David Pederson, Ph.D.

Professor

Training & Education

Dr. Pederson earned a Ph.D. in 1983, from the University of Rochester, for research with Martin A. Gorovsky, on transcriptionally active and inactive chromatin configurations. As a postdoc with Robert T. Simpson at the National Institutes of Health, Dr. Pederson developed the first methods to purify from cells a single gene in its native chromatin state, in amounts sufficient for biochemical analyses. He joined the Department of Microbiology and Molecular Genetics in 1988.

Research Interests

The information that guides cellular functions and development is embedded in DNA. In eukaryotes, DNA is packaged into nucleosomes, which make up chromatin. In the case of human cells, this orderly packaging of DNA into chromatin enables cells to fit ~2 meters of DNA into nuclei that are no more than ~10 microns in diameter. Nucleosomes help control access to DNA, in a selective fashion, and in so doing help regulate gene expression, DNA replication, and DNA repair. The goal of current research in my lab is to discover and elucidate molecular mechanisms that enable enzymes to find and repair oxidative DNA damage in chromatin. Cells in which this repair does not occur, due to mutation of repair enzymes, accumulate defects that can lead to cancer. We primarily use biochemical tools for these studies but we also collaborate with the Sweasy lab to study the function of DNA repair enzymes in cells, and we collaborate with the Lee lab to study repair processes using single molecule technology.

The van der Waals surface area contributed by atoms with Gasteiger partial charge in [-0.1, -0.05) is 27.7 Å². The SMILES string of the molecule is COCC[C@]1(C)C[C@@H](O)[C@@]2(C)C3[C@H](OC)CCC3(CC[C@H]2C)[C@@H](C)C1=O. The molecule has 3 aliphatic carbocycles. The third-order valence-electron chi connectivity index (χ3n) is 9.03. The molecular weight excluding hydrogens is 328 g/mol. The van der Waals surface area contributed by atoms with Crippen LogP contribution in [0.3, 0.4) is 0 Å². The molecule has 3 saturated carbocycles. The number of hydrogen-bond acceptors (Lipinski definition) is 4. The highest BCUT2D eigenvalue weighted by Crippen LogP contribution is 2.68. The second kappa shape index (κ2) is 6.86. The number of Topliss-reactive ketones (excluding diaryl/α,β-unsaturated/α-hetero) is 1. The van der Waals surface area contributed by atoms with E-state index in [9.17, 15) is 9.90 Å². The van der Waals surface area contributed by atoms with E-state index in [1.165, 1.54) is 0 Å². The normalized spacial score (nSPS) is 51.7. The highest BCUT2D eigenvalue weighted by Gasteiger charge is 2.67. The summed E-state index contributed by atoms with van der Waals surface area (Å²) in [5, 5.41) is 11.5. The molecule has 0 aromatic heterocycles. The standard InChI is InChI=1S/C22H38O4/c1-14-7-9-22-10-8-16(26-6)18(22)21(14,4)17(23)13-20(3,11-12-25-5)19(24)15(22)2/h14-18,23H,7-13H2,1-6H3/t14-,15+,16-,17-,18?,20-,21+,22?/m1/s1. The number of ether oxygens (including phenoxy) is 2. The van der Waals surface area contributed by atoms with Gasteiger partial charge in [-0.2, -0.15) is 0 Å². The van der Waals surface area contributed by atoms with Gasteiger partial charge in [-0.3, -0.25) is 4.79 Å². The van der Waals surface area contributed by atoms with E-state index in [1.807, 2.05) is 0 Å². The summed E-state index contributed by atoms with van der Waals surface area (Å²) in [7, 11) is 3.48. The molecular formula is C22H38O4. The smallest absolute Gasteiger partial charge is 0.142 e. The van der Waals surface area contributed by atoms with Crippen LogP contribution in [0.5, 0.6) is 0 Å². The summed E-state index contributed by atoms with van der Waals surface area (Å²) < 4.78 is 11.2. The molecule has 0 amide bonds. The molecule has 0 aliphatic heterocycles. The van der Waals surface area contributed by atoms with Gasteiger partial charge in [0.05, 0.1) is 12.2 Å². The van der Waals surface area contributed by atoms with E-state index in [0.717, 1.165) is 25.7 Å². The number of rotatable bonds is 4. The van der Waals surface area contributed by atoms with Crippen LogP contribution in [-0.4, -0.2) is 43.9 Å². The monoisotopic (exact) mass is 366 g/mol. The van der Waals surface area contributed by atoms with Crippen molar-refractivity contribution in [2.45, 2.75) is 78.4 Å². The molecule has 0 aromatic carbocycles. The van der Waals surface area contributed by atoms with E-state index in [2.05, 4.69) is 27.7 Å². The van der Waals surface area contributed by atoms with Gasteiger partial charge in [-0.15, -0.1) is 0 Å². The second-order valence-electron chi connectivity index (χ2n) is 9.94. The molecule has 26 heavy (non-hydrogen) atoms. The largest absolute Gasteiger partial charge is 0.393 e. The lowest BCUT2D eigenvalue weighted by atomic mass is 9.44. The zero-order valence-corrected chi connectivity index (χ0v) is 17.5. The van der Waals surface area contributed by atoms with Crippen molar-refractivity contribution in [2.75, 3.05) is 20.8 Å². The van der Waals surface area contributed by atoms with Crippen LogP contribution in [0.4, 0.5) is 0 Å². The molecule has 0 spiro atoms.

DNA Binding Modelling

 

Featured Publications

Maher RL, Marsden CG, Averill AM, Wallace SS, Sweasy JB, & Pederson DS. (2017) Human cells contain a factor that facilitates the DNA glycosylase-mediated excision of oxidized bases from occluded sites in nucleosomes. DNA Repair 57, 91-97. PMID: 28709015

Cannan WJ, Rashid I, Tomkinson AE, Wallace SS, Pederson DS. (2017) The human Ligase III-XRCC1 protein complex performs DNA nick repair after transient unwrapping of nucleosomal DNA. J. Biol. Chem. 292(13):5227-5238. PMID: 28184006

Cannan WJ, Tsang B, Wallace SS and Pederson DS. (2014) Nucleosomes suppress the formation of double-strand DNA breaks during attempted base excision repair of clustered oxidative damages. J. Biol. Chem. 289, 19881-93. PMID: 24891506

Odell ID, Barbour JE, Murphy DL, Della Maria JA, Sweasy JB, Tomkinson A, Wallace SS and Pederson DS. (2011) Nucleosome disruption by DNA Ligase III-XRCC1 promotes efficient base excision repair. Mol. Cell. Biol., 31, 4623-4632. PMID: 21930793

Prasad A, Wallace SS, and Pederson DS. (2007) Initiation of base excision repair of oxidative lesions in nucleosomes by the human, bifunctional DNA glycosylase NTH1. Mol. Cell. Biol. 27:8442-8453. PMID: 17923696


All Pederson publications

David Pederson, PhD

Contact Information

Office: 220B Stafford

Phone: 802-656-8586

Email

Lab Team

Dr. Robyn Maher, Senior Postdoctoral Fellow
Dr. Joyce Heckman, Assistant Professor, Retired
Wendy Cannan, Recent Graduate Student